Simply put in the various components you’ve selected, and the calculator will tell you how much power you need. While choosing a lower power PSU will help you save on energy costs (no small matter if you plan on using your PC many hours a day), leaving yourself some room is a good idea. If you decide to overclock or upgrade your components, you’ll need more power. Starting out with a PSU that gives you some room means you won’t have to replace it.
Beyond that, it’s simply a matter of finding a PSU from a reputable company. If it provides the power you need, offers a good warranty, and is rated gold or above, go for it. Even a high-powered unit in the 750W range will be less than $90. Also, a modular power supply will be easier to set up and deal with than a non-modular one. Check which one you’re getting, and if you have the opportunity, go for modular.
Choose a Case
A case is arguably the least important part that you’ll choose (though that doesn’t mean it’s not important). Getting something cool looking is nice, but budget builds demand performance over aesthetics. In short, all you need is something that will fit your motherboard and graphics card.
Here’s where you need to know the size of your motherboard. A case that only fits miniATX is going to be way too small for your ATX board. Most full-size cases also support the smaller boards, though.
The same goes with your graphics card. Some of the higher-end ones with extensive third-party cooling systems can be absolutely monstrous. The larger ones are over a foot long. On a budget build, you almost certainly don’t have to worry about this. But you should check it out anyway. Manufacturers will tell you how long their cards are, as seen here:
You might have to do some looking around to figure out how much space the case has, however. If you have a 10″ graphics card and the case is 18″ long, you don’t have to worry. But if you’re getting close to the length of the case, you may want to find someone who has measured the space available. This is often available in the questions and answers section of Amazon.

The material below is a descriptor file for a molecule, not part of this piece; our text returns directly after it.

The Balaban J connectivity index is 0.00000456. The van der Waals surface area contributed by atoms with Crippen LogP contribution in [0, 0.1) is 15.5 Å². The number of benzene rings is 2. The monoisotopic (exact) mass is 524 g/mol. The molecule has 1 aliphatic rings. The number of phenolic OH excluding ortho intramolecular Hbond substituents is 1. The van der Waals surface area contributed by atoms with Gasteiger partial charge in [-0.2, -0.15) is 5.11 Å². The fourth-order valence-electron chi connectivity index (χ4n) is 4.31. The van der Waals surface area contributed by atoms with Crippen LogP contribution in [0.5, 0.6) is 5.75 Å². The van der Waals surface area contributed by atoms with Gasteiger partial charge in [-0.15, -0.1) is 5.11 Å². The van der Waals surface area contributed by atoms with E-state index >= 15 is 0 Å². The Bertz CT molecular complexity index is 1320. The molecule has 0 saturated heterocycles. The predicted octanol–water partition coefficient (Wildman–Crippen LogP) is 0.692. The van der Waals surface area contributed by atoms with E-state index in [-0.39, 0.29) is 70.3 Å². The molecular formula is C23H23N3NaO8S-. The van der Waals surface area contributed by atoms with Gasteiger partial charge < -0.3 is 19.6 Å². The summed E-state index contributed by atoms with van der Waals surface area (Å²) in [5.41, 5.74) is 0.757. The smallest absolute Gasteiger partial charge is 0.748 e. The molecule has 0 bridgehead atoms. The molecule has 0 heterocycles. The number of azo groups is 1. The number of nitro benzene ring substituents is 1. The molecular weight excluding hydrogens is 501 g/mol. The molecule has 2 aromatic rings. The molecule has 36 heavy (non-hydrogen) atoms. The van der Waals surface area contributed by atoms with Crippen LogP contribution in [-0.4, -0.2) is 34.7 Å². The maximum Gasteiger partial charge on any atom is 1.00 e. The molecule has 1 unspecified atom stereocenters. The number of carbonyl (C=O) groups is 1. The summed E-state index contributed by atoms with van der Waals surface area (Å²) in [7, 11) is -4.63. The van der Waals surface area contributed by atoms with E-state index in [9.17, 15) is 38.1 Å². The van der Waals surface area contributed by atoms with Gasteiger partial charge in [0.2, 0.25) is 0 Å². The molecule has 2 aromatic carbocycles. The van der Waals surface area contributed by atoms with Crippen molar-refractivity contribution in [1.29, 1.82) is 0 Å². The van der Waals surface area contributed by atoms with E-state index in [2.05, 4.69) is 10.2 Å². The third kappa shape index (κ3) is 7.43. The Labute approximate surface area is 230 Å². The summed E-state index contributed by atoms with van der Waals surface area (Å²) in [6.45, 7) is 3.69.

Beyond that, make sure that your case has room for at least one extra fan (in case you decide to upgrade the cooling system in the future), and that’s about it. Spending more money gets you better cable management possibilities, more room, compatibility with specific cooling systems, and other features that you probably don’t need to worry about on a budget.
If you used PCPartPicker or another similar tool earlier in the process, you probably already know that your parts are compatible. But it never hurts to double-check. Go to www.pcpartpicker.com and put all of your components into the System Build window. If it warns you that there are incompatibilities, click the See Details link and see which parts are conflicting. Make any adjustments to your plan that are necessary.
It’s much easier to do this before you place your orders.
Here’s What My Budget PC Build Looks Like
- Case: Corsair Carbide Series 100R (UK)
- Motherboard: Asus ATX DDR4 H170-PRO/CSM (UK)
- CPU: Intel Core i5-6500 3.2GHz Quad Core Skylake (UK)
- RAM: Corsair Vengeance LPX 8GB DDR4 2400MHz (UK)
- Graphics Card: Gigabyte GeForce GTX 1060 WINDFORCE 6G (UK)
- SSD: SanDisk SSD Plus 240GB (UK)
- HDD: WD Blue 1TB 7200 RPM (UK)
- Power Supply: Rosewill Capstone G550 (UK)
Total Price: $974
How to Save Money on Components
Once you’ve decided on the parts you’re going to use, it’s time to buy them. But don’t just go to Amazon and order them all — take your time and you’ll save a lot more money. Use price comparison sites, for example, to see who’s offering the best price. Try a few coupon-clipping extensions to see if there are specials deals on the sites you’re using.
And look for signup bonuses! When I bought some of my own components from Jet.com, they were offering 15 percent off of three orders, up to $200, for first-time buyers. That saved me quite a bit of money.
Be sure to check the third-party seller list on Amazon, too. I saved $30 or so when I bought a motherboard because a seller was offering a new board with some damage to the packaging. It was unopened, although the box was scratched up a bit. There’s no reason not to take advantage of these types of offers. Most lightly used components, if they’ve been taken care of, will work as well. Just be sure to test them before you buy. There are lots of other good ways to save on Amazon — take advantage of them!
The best way to save money is to pick the parts that provide the most value. But beyond that, you can probably save some extra, too. A gaming PC doesn’t have to break the bank, and if you do your research and consider multiple options, it can be downright affordable!
How do you choose your own PC components? Where do you shop to save money? And what advice would you give to others looking to do the same? Share your thoughts in the comments below!